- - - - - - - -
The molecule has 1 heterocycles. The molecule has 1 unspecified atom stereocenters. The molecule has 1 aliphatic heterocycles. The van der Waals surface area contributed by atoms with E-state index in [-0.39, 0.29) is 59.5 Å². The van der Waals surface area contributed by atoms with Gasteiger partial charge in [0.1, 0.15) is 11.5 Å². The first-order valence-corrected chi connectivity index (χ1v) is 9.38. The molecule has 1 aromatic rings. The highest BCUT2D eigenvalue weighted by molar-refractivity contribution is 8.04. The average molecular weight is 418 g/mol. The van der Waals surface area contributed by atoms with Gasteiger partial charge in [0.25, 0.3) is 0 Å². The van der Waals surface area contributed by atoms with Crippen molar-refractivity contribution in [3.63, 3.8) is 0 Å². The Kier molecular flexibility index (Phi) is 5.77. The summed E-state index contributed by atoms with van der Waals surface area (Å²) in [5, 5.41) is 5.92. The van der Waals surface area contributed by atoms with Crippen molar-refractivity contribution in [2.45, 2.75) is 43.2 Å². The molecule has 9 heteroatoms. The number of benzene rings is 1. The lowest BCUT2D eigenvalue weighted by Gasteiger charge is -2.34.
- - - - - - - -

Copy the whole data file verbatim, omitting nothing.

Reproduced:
The molecule has 1 heterocycles. The molecule has 1 unspecified atom stereocenters. The molecule has 1 aliphatic heterocycles. The van der Waals surface area contributed by atoms with E-state index in [-0.39, 0.29) is 59.5 Å². The van der Waals surface area contributed by atoms with Gasteiger partial charge in [0.1, 0.15) is 11.5 Å². The first-order valence-corrected chi connectivity index (χ1v) is 9.38. The molecule has 1 aromatic rings. The highest BCUT2D eigenvalue weighted by molar-refractivity contribution is 8.04. The average molecular weight is 418 g/mol. The van der Waals surface area contributed by atoms with Gasteiger partial charge in [0.25, 0.3) is 0 Å². The van der Waals surface area contributed by atoms with Crippen molar-refractivity contribution in [3.63, 3.8) is 0 Å². The Kier molecular flexibility index (Phi) is 5.77. The summed E-state index contributed by atoms with van der Waals surface area (Å²) in [5, 5.41) is 5.92. The van der Waals surface area contributed by atoms with Crippen molar-refractivity contribution in [2.45, 2.75) is 43.2 Å². The molecule has 9 heteroatoms. The number of benzene rings is 1. The lowest BCUT2D eigenvalue weighted by Gasteiger charge is -2.34.